The Buddha of Suburbia

Emma Rice and Hanif Kureishi
Royal Shakespeare Company
Swan Theatre, Stratford-upon-Avon

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The company Credit: Steve Tanner
Party time Credit: Steve Tanner
Raj Bajaj (Changez) Credit: Steve Tanner
Ankur Bahl (Haroon), Bettrys Jones (Margaret) and Dee Ahluwalia (Karim in earlier show) Credit: Steve Tanner
Simon Rivers (Anwar) Credit: Steve Tanner
Dee Ahluwalia (Karim in earlier show) and company Credit: Steve Tanner

It is election day, May 3, 1979, following the strikes that marked the winter of discontent, as the narrator Karim Anwar informs us, adding that he is "an Englishman born and bred. Almost."

‘Almost’ because of his mixed race parentage, ‘almost’ because of the appalling racial abuse he has suffered as a child, ‘almost’ because he doesn’t quite know who he is.

Emma Rice’s stage adaptation of Hanif Kureishi’s novel is not so much a drama as a moving picture gallery of people caught between two great histories in a search to find themselves. It may be money or mysticism (Karim’s father Haroon, the Buddha of the title), political activism or sex.

And particularly sex, lots of it of the fire-cracker sort with explosions for every orgasm, lots of genital references, and lots of bananas. I’m sorry to say I feel a harrumph coming on.

Karim, however, finds his escape leads to the stage, and in some ways the piece is a celebration of theatre. Deven Modha, cover for Dee Ahluwalia after he injured himself on set, plays it rather cool in the role, symbolically able to take on a new persona as an actor. I loved Ewan Wardrop’s take on his arrogant, vain, shallow, wife-swapping director who first cajoles Karim into taking on a brown-face Mowgli, but is later sent away with his own tail between his legs when his acting star finds confidence in his own convictions.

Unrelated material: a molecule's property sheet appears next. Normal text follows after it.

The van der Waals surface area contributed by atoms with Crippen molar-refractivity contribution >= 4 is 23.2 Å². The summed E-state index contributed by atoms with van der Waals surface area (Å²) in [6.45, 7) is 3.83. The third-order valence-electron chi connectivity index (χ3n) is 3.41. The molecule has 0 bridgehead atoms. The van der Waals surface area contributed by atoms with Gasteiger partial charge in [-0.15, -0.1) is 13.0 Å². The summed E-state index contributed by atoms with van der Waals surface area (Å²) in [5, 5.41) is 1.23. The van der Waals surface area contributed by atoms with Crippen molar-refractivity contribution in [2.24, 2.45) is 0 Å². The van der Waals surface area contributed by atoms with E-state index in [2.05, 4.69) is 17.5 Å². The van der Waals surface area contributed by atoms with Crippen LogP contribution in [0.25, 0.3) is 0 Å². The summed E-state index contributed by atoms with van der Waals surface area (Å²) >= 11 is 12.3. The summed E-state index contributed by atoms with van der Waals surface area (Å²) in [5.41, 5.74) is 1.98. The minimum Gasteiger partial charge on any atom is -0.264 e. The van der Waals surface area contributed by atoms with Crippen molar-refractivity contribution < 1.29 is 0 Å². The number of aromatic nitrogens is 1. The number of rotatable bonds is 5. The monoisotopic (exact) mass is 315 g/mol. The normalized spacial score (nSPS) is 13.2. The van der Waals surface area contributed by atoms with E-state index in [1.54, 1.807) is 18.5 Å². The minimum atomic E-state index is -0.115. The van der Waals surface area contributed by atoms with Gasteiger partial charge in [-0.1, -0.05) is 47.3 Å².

The show is raunchy and riotous, but rather long and not as wryly funny as the novel.

The humour here lies not so much in the dialogue or stage direction as in the richness of characters, sympathetically portrayed with obvious affection by a strong ensemble, among them Raj Bajaj as the newcomer to England expecting to fit in by wearing a Holmsean deerstalker, Ankur Bahl as the charismatic, gymnastic guru Haroon, Lucy Thackeray as his Technicolored gypsy of a lover and Simon Rivers as the "aristocratic, useless" Anwar, killed by an unfortunate blow on the head by a sex aid. I bet that was low on expectation when he came from Bombay.

If the play has a message, it is about the primacy of love above all other preoccupations and about finding one’s own path. For all Karim’s troubles, my sympathies rested mainly with the admirable Rina Fatania’s Aunt Jeeta, finding happiness in widowhood from running her own shop, and the splendid Bettrys Jones, departing heavy-footed as Haroon’s abandoned wife.

One can excuse the play’s occasional preachiness as Karim recites his own humiliations by racists, given that his is a voice needing to be heard. It is not always subtly told, but the play ends sardonically with Margaret Thatcher’s election victory speech: "Where there is discord, may we bring harmony." Well, that went well, didn't it?

Reviewer: Colin Davison

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